While overall social networking use by online American adults has grown from 35% in 2008 to 61% in 2010, the increase is even more dramatic among older adults, according to new data from the Pew Research Center. In particular, the rate of online social networking approximately quadrupled among Older Boomers (9% to 43%) and the GI Generation (4% to 16%).
Despite the dramatic uptick in social networking among older adults, members of the Millennial generation still enjoy a healthy lead among all age groups in social network use, with 83% of online adults from 18-33 engaging in social networking. This increased about 24% from 67% in 2008.
Gen X has the second-highest social networking rate, 62%, up 73% from two years ago. The rate among Younger Boomers increased by a factor of 2.5, rising from 20% to 50%, while it tripled among the Silent Generation, going from 11% to 34%.
Overall, 79% of US adults 18 and older can be classified as “online.” As would be expected given their much higher social networking rate, Millennials are most likely to be online with 95% participation.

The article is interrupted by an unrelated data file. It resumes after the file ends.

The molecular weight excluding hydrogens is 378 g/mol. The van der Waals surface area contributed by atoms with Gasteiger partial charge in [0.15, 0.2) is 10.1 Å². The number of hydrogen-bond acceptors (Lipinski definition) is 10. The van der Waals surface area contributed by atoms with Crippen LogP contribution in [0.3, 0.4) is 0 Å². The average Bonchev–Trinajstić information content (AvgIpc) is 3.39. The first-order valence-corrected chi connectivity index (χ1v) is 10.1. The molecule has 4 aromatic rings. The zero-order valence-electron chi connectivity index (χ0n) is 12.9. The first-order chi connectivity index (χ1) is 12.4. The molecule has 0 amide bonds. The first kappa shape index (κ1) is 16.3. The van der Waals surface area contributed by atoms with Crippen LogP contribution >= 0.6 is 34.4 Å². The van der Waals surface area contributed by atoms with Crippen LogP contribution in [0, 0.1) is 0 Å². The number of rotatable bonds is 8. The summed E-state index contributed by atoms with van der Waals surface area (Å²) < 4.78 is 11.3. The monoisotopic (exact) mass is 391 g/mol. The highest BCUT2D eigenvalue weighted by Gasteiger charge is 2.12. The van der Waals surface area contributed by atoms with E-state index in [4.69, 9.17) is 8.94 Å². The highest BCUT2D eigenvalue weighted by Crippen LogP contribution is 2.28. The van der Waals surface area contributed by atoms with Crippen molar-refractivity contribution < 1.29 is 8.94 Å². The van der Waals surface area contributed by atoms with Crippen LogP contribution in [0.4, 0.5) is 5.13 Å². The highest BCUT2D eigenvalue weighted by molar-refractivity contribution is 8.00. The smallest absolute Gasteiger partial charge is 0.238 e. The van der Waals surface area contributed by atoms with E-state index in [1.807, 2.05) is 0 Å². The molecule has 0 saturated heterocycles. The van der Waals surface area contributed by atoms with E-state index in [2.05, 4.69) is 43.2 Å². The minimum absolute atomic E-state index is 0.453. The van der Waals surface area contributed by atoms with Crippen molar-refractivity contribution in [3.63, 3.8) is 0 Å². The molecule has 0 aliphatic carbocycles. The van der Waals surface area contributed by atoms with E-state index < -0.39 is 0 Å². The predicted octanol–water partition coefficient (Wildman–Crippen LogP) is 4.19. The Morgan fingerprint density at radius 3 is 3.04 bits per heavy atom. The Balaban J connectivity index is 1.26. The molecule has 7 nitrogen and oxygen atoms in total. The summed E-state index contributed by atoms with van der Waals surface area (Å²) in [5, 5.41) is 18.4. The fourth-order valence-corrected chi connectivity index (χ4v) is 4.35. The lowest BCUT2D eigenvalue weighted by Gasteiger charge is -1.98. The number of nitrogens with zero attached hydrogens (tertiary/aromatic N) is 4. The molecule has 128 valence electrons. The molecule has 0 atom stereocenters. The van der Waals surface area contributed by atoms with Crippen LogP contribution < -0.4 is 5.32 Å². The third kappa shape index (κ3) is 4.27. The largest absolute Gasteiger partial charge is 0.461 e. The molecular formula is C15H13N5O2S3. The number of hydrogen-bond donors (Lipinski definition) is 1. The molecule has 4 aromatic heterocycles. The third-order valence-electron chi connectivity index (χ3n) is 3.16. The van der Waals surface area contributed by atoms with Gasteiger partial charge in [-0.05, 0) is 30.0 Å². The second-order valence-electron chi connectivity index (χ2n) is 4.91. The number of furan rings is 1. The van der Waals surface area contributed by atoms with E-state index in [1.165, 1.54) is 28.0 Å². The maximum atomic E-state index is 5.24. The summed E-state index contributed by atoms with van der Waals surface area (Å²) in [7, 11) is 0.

Online rates drop with each succeeding age bracket. Eighty-six percent of Gen X and 81% of Younger Boomers are online. Even three-quarters (76%) of Older Boomers are online, meaning a solid majority of working-age adults are online.
However, adults in their retirement years are online at notably lower levels. More than half (58%) of the Silent Generation are online. This figure sharply dips to less than one-third (30%) of the GI Generation, age 74 and older.
Results from the recent Harris Interactive “YouthPulse 2010” indicate that three-quarters of 8-to-24-year-olds use a social networking site and about two-thirds (68%) spend time on a social networking site daily. Facebook is the most popular social networking site in this demographic, with 86% of 18-to-24-year-olds using Facebook and 71% of 13-to-17-year-olds doing so. More than one-quarter of 8-to-12-year-olds (28%) use Facebook, as well.
About the Data: The Pew Research Center conducted a tracking survey of 2,252 adults 18 and older between April 29 – May 30, 2010.
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